Feisty Heist: Hepburn and O’Toole in the Rapturous HOW TO STEAL A MILLION

Twilight Time Limited Edition Blu-ray Review

Thanks in part to its public domain status, Charade (1963) has become one of the most cherished and accessible favorites of many fans of Audrey Hepburn and classic films. Stanley Donen’s lighthearted romantic-comedy thriller offers endless delights, pairing her with the dapper charm of Cary Grant against a gorgeous Parisian backdrop. In recent years it’s even found its way into the Criterion Collection, gaining additional fans. We are so enamored with this film that we previously covered it as a Two Cents Film Club pick.


Charade fans jonesing for another hit need look no further than the lesser known but equally delightful How To Steal A Million. Released three years after Charade, the film reunited Hepburn with the director of her breakout hit Roman Holiday, William Wyler, and once again places the starlet in Paris with an effortlessly whimsical leading man: Peter O’Toole.

Hepburn plays Nicole, the daughter of a wealthy and famous art collector (Hugh Griffith), who is in fact an expert criminal forger who creates his own phony masterpieces. One night she encounters a prowler (O’Toole) in their mansion, and accidentally shoots him. Despite their highly inauspicious meeting, the two have immediate chemistry and quickly become fond of each other.

I adore this parallel framing of both characters as they take turns startling each other upon their initial meeting.

Nicole’s father lends a fake Cellini Venus statue to a museum, but their plans to inspect the piece for insurance valuation — projected as upward of $1 million dollars — puts him in real danger of finding himself in prison. The forgery will surely not hold up under such rigorous scrutiny. To save her father, Nicole enlists her new bungling burglar friend to help her pull off a major heist — to steal back their own statue.

The clear draw of this film is the fun of Hepburn and O’Toole sharing the screen. Their snappy banter, witty sarcasm, and natural chemistry all work exactly the way one would hope. Even though it’s a somewhat “talky” movie, this never for a moment becomes a detriment — after all, their playful chatter is a big part of the fun.

Joining the pair are a small but memorable core cast: Hugh Griffith as Nicole’s wily father, Eli Wallach as a wealthy art collector who wants to add both the Venus and Nicole to his collection, and French actors Jacques Marin (also from Charade) and Moustache among the museum’s security personnel.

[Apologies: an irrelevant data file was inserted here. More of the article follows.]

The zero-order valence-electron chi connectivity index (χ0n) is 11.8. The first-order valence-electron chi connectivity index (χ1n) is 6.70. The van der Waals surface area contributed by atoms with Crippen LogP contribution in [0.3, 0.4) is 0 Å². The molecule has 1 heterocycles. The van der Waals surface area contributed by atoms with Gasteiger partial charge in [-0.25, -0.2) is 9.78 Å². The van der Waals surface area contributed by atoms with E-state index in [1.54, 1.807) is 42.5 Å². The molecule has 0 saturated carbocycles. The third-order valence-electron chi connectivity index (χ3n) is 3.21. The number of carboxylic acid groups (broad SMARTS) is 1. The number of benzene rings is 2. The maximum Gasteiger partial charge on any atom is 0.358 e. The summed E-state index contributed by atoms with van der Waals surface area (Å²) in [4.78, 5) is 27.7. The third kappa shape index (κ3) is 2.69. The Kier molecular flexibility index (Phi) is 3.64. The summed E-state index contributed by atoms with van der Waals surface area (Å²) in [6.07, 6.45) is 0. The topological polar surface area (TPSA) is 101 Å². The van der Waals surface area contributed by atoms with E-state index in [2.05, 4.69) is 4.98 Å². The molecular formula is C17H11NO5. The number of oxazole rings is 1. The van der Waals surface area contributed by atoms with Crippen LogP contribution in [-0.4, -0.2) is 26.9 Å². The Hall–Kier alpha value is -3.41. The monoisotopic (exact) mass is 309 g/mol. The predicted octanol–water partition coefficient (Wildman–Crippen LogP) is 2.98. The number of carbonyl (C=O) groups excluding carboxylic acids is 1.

The heist itself is similarly enjoyable, as O’Toole’s Simon comes up with hilariously clever (if rather unbelievable) tricks to bypass the museum’s rigorous security, using children’s toys like boomerangs and magnets.

Compared to very densely-layered modern heist movies like Soderbergh’s Ocean’s Eleven series that have a ton of characters and moving parts, How to Steal A Million is a fairly simple and linear approach. But that’s also part of its charm: the caper plot, fun as it is, is really in service to watching a couple of really wonderful actors make screen magic, as opposed to the other way around.

The Package

Special Features and Extras

The Fairest Lady (45:01)
An A&E Biography episode on Audrey Hepburn’s life, covering not only her famed career as a legendary film and fashion icon, but also her life story including humanitarian efforts across the globe that came to define her later years.

Audio commentary with Eli Wallach and Catherine Wyler
Director William Wyler’s daughter Catherine, also a film expert and producer in her own right, shares history and anecdotes behind the film. Screen legend Eli Wallach is also present, though mostly pretty quiet with only occasional interjections to lavish affection on his costars. Overall the track runs a bit sparse and the pair don’t interact; I’d guess they were probably recorded separately.

Original Theatrical Trailer (3:26)

Isolated Music Track
Highlighting the score by “Johnny” Williams! (Yes, that John Williams).

Final Thoughts

This is the sort of film I really can’t imagine anyone not enjoying — a lighthearted comedy with utterly endearing protagonists, played by two legendary actors at the peak of their craft. Highly recommended.

A/V Out.

Get it at Twilight Time

Further Reading:


Except where noted, all 16:9 screen images in this review are direct captures from the disc(s) in question with no editing applied, but may have slight compression inherent to file formats. All package photography was taken by the reviewer.


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